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Home_Schooling_or_Not_

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					Title:
Home Schooling or Not?

Word Count:
613

Summary:
Public school educators often worry that the children of such people will
not learn necessary social skills. But home-schooling parents said their
children learned how to deal with other people just fine, particularly
with the many adults they encountered when they visited the library or
went to church or did chores around the neighborhood.


Keywords:
home schooling


Article Body:
Much of what I thought about home schooling was wrong. The conventional
wisdom about this rapidly growing dimension of American education is too
simple, too stereotyped and too stale.

For instance, the Home School Legal Defense Association, despite its
energetic lawyers and many admirers, is not the leader of home schooling
in this country. There is no leader, and no reigning ideology. There are
instead at least a million American children - the real figure is
probably twice that number - whose families want them to learn at home
for many reasons, often having little to do with religion or politics.

The common image of home-schoolers as lockstep religious conservatives
falls apart when you discover that some of these parents have been
shunned by their fundamentalist churches for teaching their kids at home
rather than sending them to the church's school. Some home-schoolers love
the new for-profit online teaching programs like K12. Some think they are
a corporate plot. Some parents are home-schooling because their kids were
learning more quickly than their teachers could keep up with. Some are
home-schooling because their kids were learning more slowly than their
public school teachers had patience for. Some home-school because their
children were unhappy at school. Some home-school because they could not
meet their needs any other way.

Public school educators often worry that the children of such people will
not learn necessary social skills. But home-schooling parents said their
children learned how to deal with other people just fine, particularly
with the many adults they encountered when they visited the library or
went to church or did chores around the neighborhood. With their parents
so often at their side, they were able to see what good manners and self-
confidence looked like, rather than be forced to adopt the jungle code of
the average high school corridor. In many families one parent stays at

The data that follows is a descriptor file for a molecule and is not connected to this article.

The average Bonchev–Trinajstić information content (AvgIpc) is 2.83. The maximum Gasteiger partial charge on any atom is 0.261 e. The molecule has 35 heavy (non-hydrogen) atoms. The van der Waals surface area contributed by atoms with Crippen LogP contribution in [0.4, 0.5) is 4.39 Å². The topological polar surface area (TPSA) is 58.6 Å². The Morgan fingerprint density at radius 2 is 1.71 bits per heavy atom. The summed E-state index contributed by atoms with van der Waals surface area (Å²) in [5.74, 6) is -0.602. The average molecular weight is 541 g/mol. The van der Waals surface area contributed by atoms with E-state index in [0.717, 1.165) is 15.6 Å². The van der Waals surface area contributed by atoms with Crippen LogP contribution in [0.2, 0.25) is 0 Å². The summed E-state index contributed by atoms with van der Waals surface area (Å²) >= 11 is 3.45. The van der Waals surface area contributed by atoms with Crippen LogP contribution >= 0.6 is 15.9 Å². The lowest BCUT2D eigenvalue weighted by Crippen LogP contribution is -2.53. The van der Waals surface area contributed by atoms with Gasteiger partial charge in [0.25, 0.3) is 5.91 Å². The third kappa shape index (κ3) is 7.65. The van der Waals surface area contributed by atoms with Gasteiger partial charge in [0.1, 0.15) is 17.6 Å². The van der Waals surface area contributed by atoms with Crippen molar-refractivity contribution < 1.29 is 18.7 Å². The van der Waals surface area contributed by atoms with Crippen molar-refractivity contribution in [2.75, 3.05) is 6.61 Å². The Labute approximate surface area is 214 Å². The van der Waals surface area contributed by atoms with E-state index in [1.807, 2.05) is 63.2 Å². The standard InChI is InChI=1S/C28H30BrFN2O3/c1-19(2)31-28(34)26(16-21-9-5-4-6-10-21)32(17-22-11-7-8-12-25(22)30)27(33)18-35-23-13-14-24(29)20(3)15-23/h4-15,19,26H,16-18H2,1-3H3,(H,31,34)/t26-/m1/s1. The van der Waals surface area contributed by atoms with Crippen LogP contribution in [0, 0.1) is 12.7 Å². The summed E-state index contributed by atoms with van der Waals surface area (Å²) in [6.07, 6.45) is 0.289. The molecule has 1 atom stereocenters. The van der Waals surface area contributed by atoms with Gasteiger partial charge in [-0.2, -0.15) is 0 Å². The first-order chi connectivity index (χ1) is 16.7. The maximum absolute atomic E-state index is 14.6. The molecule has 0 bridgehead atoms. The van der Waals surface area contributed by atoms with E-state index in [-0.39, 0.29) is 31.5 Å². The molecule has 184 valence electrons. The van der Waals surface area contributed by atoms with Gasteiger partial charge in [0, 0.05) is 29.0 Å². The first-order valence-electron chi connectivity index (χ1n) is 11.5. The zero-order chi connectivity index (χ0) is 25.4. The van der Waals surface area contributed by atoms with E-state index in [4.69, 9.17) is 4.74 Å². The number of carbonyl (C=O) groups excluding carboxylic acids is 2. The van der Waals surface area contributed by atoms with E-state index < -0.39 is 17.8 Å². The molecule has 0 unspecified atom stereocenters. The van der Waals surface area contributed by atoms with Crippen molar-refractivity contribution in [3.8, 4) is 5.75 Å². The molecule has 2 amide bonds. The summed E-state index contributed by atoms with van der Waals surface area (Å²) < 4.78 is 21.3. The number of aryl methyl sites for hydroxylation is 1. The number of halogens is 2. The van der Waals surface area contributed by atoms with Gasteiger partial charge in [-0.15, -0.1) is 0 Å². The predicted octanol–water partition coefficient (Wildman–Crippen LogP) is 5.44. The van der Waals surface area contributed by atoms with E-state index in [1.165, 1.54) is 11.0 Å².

home to supervise the home schooling, although they often do some work
there to pay the bills, or trade off with other home-schooling parents
when they have to be away.
Home schooling involves a tremendous commitment from the parents. At
least one parent must be willing to work closely with the child, plan
lessons, keep abreast of requirements, and perhaps negotiate issues with
the school district. The most common home school arrangement is for the
mother to teach while the father works out of the home. There are a
variety of educational materials geared for the home school, published by
dozens of suppliers. Some are correspondence courses, which grade
students' work, some are full curricula, and some are single topic
workbooks or drill materials in areas such as math or phonics.

Many of the curriculum providers are indentifiably Christian, including
several major home school publishers such as Bob Jones University Press,
Alpha Omega Publications, and Home Study International. A major non-
religious provider of home school materials is the Calvert School in
Baltimore. Figures vary as to how many home schools use published
curricula or correspondence courses, but the Department of Education
estimates that it is from 25 to 50%; the rest use a curriculum the
parents and/or child have devised. Education writer John Holt, a champion
of home schooling, suggested that no particular area of study was
essential. He advised parents to use real life activities such as work in
a family business, writing letters, bookkeeping, observing nature, and
talking with old people as meaningful academic lessons. Home schools
might fall anywhere on this spectrum, between the tightly planned study
of a formal curriculum to Holt's free-form, experiential learning.

But first, all the parents interested in teaching their children at home
need to find out what laws apply to their state and school district.

				
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posted:7/13/2012
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